The victims had stood to read out their statements to the court and told how their lives had been affected “as though it had happened yesterday”, he said.
A man who came to court with his teenage children to support the accused and ask that he not be jailed, had broken down when he heard Justice Brewer summarise what his friend had done.
“He was a big tough guy and he burst into tears.”
With that, he and the whole family rose and left the court.
“For the first time he realised what had happened.”
While not immune to emotion himself, he is grateful for his 30 years in practice at the bar and experience as a Crown solicitor that allows him to deal with it.
In his former life as a one-star general, the then Brigadier Brewer last year travelled to Afghanistan on behalf of the New Zealand Defence Force. Now, as Justice Brewer it is off-limits for him to comment about the recent death of a New Zealand soldier.
His family of six is now mulling the difficult decision about when to sell their New Plymouth home of 20 years.
He is currently renting a flat in Auckland across from the court. “The whole flat is the size of my living room at home. So at some point we will sell the house and move to Auckland. I could be in Auckland for 20 years.”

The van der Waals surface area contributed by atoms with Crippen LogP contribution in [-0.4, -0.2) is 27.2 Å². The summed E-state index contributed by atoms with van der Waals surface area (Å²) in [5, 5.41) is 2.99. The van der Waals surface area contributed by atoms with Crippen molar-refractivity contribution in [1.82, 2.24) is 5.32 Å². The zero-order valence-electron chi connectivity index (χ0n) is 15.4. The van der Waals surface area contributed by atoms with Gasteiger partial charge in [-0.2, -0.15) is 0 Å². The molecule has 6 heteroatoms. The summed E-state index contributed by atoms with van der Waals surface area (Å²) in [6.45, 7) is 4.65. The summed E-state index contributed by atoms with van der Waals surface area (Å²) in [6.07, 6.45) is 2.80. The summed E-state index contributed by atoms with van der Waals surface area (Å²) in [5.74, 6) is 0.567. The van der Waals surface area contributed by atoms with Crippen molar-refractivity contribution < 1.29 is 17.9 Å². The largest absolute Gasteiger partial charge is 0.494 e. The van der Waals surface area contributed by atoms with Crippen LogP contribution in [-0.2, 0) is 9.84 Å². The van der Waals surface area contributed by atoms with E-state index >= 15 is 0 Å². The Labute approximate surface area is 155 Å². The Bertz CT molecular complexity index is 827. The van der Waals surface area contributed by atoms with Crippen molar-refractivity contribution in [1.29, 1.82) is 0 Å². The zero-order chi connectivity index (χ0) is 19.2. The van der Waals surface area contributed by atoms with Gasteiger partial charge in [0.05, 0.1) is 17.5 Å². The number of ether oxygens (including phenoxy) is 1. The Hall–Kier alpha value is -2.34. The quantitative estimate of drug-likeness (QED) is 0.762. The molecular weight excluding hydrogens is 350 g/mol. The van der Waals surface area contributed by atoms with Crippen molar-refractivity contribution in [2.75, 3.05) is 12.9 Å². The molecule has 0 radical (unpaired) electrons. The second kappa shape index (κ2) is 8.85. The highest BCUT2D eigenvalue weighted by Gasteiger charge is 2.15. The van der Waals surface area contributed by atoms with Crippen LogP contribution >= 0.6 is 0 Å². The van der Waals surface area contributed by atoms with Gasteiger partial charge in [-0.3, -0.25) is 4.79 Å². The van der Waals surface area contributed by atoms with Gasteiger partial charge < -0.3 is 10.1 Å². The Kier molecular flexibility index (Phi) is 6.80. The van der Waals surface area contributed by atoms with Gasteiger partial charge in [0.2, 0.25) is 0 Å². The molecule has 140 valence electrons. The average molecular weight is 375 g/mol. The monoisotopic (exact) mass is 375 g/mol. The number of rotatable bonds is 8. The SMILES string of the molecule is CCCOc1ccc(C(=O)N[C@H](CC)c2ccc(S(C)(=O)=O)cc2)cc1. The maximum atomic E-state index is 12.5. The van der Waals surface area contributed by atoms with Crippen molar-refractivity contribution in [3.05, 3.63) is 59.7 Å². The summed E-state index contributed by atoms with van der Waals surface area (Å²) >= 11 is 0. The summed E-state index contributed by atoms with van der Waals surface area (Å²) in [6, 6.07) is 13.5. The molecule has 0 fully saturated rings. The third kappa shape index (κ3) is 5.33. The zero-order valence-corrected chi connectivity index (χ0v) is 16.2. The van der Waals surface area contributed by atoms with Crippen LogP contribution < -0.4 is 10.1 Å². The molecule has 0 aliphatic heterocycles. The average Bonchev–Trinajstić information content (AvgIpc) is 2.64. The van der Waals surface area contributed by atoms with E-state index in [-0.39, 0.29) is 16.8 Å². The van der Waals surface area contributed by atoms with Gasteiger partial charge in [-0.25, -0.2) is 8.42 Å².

Because of his close connection with the Taranaki justice system, Justice Brewer will not sit on the bench in the High Court in New Plymouth for about a year.
Until then, his circuit will include Auckland, Whangarei, Rotorua, Hamilton and Gisborne.”
Following in Her Father’s Footsteps
Any chance Victoria Brewer had of defending criminals instead of prosecuting them disappeared around the family dinner table.
The daughter of Taranaki Crown solicitor Tim Brewer, Miss Brewer (24) was admitted to the Bar by Justice Paul Heath in the High Court at New Plymouth yesterday.
Following firmly in her father’s legal footsteps, Miss Brewer will take up her first job at the Crown’s prosecuting office in Wellington next month.
She laughed off any suggestion she would have headed in a different direction from her father and chosen the defence chair in the court room.
“No, I think I was too biased growing up in a prosecutor’s house,” she said.
While quick to say he was “of course” proud of his daughter’s decision, Mr Brewer quickly added that he thought his eldest child was also brave in her move to the capital.
“The last member of our family who was a lawyer that was prosecuting in Wellington was in the 1840s, William Brewer, and he quarrelled with the defence lawyer who shot and killed him in a duel behind Parliament buildings,” he said.
Miss Brewer said her father did his best to steer her away from criminal law as he quietly promoted the worth of banking law. “I just like the idea that you have a public service role really. You are doing something for the community, not just out there on your own money-making career.”